CARSON CITY, Nev. – There may be no man Republicans despise more than Nevada's Harry Reid, the soft-spoken, bludgeon-wielding Democratic leader of the United States Senate.
There may be no one as well positioned, at least on paper, to oust Reid when he comes up for reelection in 2016 than Brian Sandoval, the state's hugely popular Republican governor.
And there may be no greater disappointment for Republicans if, as Sandoval seems to indicate, he is likely to pass on the race.
Sandoval is cakewalking to a second term in November. Ideally, from the perspective of party strategists, he would pause only for Thanksgiving dinner — if then — before plunging into the race against Reid, who has already declared his intention to seek a sixth term.
Among Sandoval's attributes are his relative youth — he is 50 to Reid's 74 — his distinction as the first Latino governor of a state with a burgeoning Latino population and, not least, an easygoing, hard-not-to-like personality that offers a ready contrast with the gloves-off, fists-up Reid.
(Important caveat: Nevada is strewn with the desiccated bones of those who have previously underestimated the majority leader's capacity for political survival.)
For all his advantages, however, Sandoval hardly sounds like someone preparing for a tooth-and-claw fight for a Senate seat in dysfunctional Washington. Part of that, of course, is common sense: there is no quicker way to alienate voters than to take their support for granted. Sandoval, after all, still has an election to win in November, even if he faces token opposition.
But Sandoval is no Reid-basher, either. In an interview in his cozy office — Nevadans aren't big on government spending, a sensibility reflected in their compact Capitol — he said the two speak often and collaborate well, citing their recent work on economic development and transportation projects.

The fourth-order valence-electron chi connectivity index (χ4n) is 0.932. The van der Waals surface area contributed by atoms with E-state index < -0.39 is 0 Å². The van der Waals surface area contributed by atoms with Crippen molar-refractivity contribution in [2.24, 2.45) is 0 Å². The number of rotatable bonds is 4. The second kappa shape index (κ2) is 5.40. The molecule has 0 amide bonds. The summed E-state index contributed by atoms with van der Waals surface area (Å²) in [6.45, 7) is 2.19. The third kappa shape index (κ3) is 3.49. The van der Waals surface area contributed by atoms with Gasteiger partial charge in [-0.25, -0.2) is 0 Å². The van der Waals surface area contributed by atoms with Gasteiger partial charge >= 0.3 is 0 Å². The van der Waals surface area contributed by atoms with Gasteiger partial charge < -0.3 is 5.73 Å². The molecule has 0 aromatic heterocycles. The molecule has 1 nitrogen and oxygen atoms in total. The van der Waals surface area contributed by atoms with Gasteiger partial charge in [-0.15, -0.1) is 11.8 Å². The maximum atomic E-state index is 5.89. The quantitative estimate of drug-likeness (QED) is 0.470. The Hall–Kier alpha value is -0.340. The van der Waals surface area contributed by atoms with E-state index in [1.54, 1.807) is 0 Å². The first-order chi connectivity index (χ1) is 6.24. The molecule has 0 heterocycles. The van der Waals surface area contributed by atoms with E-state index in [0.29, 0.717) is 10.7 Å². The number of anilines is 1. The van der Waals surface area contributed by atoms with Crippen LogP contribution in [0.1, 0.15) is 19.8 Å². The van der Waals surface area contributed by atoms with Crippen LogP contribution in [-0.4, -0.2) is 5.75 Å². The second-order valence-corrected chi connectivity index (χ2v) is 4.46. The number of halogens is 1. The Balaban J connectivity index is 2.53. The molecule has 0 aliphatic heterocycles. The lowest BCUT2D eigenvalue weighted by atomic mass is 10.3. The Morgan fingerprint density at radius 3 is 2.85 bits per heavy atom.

He stated the obvious, which only the most rabid partisan would deny: "It is good to have the majority leader" of the Senate come from Nevada, "regardless of party." (A line one can easily see resurfacing in Reid's campaign advertising.)
Sandoval also spoke at length about personal considerations. He and his wife have three children — the two youngest are several years away from college — and she has a successful career directing a local nonprofit that serves disadvantaged youth. That, Sandoval said, is something "I have to be mindful of."
Above all, he suggested he could do more and do more good for Nevada staying where is, regardless of whatever Senate committee assignments he was promised. "It's about service for me," Sandoval said. "It's not about the title; it's not about beating somebody. It's about being able to make a difference and I feel like I can make the biggest difference here."
There was this qualifier when Sandoval was asked about the pressure that will inevitably be brought to bear when Republicans in Washington begin a serious recruitment effort. "As we sit here today… everything that I just said," he reiterated. "I love this job, I want to hopefully get reelected by the people of this state and continue to get us where we need to be."
That was the sound of a door cracked open ever so slightly. So let the speculation — and the pressure — keep building.